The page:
Digital Tools to Supercharge Your Remote Work
Besides G-Suite and Microsoft Teams, that is
Almost seven months into remote work, and one thing is for sure: it isn’t getting any easier.
Team communications start feeling a little fragmented, it’s hard to unplug from work, new technologies keep tripping you up, and though countries have slowly lowered restrictions on public movement, the FOMO (Fear of Missing Out) is real.
Remote work comes with a unique set of challenges, which means you need a unique toolkit to handle them. Beyond G-Suite and Microsoft Teams, here’s a non-exhaustive list are some great (free + paid) digital tools you can use for:
- Mind-mapping & brainstorming sessions,
- Tracking team progress, and
- Design & development
For Tracking Team Progress
1. Status Hero
If you’re looking for a way to check out what your team members are working on without disrupting their workflow, Status Hero is a great way to do it with its Observer Mode. Not only can you see the availability status of your team but also time zones, their mood today, how many goals have been completed, and assign projects to different teams on the fly.
Available on Windows, Mac, and the web, Status Hero Basic is US$3 per member/month.
A great project management tool in general, monday.com is more advanced than its better-known competitors like Trella or Asana. Of course, you can track tasks and receive notifications about deadlines, but monday also allows teams to look at projects from multiple views, timelines, and individual progress.
In addition, monday has a file sharing option that everyone can access via its dashboard, and allows marketing teams to plan tasks with their budget in mind. monday Basic is US$8 per user/month with a minimum of three users.
Miro is a free online collaborative tool that allows remote teams to mind-map projects using their whiteboards. With its “enterprise-grade security” and integrations with Slack, G-Suite, and DropBox, Miro lets you add images and files, roadmap work, give assignments, videoconference, share your screen, and even take a photo of your physical diagrams and convert it into digital sticky notes.
With a whole host of pre-built templates available, Miro’s advanced versions are US$8 per member/month.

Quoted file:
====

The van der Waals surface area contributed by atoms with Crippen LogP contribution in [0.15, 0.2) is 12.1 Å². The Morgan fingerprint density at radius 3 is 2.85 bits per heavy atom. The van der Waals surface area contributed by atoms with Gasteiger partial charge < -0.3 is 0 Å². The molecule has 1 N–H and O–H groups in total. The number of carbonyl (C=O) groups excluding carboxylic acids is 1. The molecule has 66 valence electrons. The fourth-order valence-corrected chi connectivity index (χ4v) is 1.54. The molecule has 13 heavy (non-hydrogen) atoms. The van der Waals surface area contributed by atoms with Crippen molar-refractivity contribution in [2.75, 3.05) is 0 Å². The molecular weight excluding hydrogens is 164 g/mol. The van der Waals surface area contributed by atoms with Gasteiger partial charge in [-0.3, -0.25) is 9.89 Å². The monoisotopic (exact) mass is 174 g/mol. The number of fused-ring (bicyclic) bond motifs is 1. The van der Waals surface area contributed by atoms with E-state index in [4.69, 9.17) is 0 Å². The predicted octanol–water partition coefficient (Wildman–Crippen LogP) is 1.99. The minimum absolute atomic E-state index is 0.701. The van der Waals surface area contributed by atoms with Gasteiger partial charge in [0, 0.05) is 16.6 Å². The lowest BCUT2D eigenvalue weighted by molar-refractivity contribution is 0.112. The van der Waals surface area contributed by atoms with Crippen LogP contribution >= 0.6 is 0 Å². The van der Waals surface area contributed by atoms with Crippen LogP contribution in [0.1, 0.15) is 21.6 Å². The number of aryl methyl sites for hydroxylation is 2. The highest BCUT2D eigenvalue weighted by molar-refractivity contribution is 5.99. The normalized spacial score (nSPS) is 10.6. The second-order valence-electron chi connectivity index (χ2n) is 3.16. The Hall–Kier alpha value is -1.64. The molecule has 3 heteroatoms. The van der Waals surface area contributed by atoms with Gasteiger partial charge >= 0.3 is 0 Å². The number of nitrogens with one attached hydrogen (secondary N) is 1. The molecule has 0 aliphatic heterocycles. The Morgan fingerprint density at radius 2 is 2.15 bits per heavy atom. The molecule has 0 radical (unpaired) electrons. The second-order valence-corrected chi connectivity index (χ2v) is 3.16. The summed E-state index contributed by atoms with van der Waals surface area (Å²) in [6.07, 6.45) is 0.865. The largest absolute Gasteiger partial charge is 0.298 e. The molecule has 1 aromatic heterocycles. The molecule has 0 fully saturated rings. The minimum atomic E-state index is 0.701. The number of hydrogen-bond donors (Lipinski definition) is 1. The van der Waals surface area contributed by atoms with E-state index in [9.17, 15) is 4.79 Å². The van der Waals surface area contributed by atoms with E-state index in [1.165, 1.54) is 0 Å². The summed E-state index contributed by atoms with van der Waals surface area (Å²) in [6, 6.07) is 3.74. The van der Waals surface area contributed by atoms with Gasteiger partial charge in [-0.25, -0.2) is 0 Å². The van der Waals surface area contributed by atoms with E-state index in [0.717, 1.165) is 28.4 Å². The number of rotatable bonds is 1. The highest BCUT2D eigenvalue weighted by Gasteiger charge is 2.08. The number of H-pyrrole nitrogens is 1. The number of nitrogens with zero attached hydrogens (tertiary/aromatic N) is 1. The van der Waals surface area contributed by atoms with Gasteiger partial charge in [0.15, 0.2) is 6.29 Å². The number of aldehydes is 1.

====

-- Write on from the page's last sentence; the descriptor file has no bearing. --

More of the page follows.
MURAL is a web online whiteboard, and particularly strong for team collaborations. You can rearrange multiple whiteboards based on your needs, and choose from a variety of templates if you don’t want a plain white background.
Interestingly enough, MURAL allows you to limit permissions to your whiteboards, has timers (for the more focused attention sprints), and even chatboxes and voting sessions, all at US$12 per member/month.
If you’re finding the shift to digital difficult when it comes to ideation and project mapping, Limnu is another great digital whiteboard with realistic can-almost-smell-the-marker features and simple collaborative options.
For Design & Development
This is a free collaborative tool that turns concepts = reality at supersonic speeds. In essence, whether it’s making a mobile app, creating a killer presentation, or redesigning your website, InVision helps your team work through the concept stage faster.
You can create interactive prototypes to see what the end product will look like, collaborate and message other remote teammates, and have managers direct design processes.
InVision Freehand is a design tool for designers to sketch their work and share it with their team to get real-time feedback.
Github has a great free plan for teams, and web developers especially. Used best for version control and keeping track of changes made, Github’s best feature is arguably that it prevents you from overwriting someone’s else’s work (or worse, your own), and keeps a history of previous versions so you can go back whenever needed — this also helps with accountability and visibility as Hootsuite’s Software Development VP endorses:
“Whatever information I want to get about what’s changed in our code over a period of time is all in one place.”
- Geordie Henderson
Github’s Marketplace gives coders a variety of software and tools that help them do their jobs more efficiently, wherever they log in from. Its Advanced plan is at US$4 per member/month.
3. Adobe Creative Cloud
20+ programs like InDesign, Illustrator, Adobe Premiere Pro, and PhotoShop come under Adobe Creative Cloud, and give you the ability to create designs, photos, and videos that can be edited by your team. A great thing about Creative Cloud’s apps is that you don’t need to be online to access them, since they’re downloaded directly onto your computer.
Though Creative Cloud has different prices for each of its apps, you can get all of them at US$80/month for teams, or one app for US$34/month.
Which tools should you use?
Productivity tools — especially during a pandemic- are sometimes the only way for teams to collaborate, so it’s important to choose depending on which stage of the process you’re on, how many collaboration features you really need, and how well that app works cross-platforms.
Though remote work can give you a leg up on productivity with fewer office distractions and in-person meetings (that could have been emails), giving your team the right tools for their needs can go a long way in establishing that workflow and maximising communication.
A caffeine-dependent being, A studies sociology and is in search of sleep, sanity, and the Fortress of Solitude. You’ll find them trying to recruit people for marathons, DC Comics discussions, and trying out new cafes and restaurants in the city.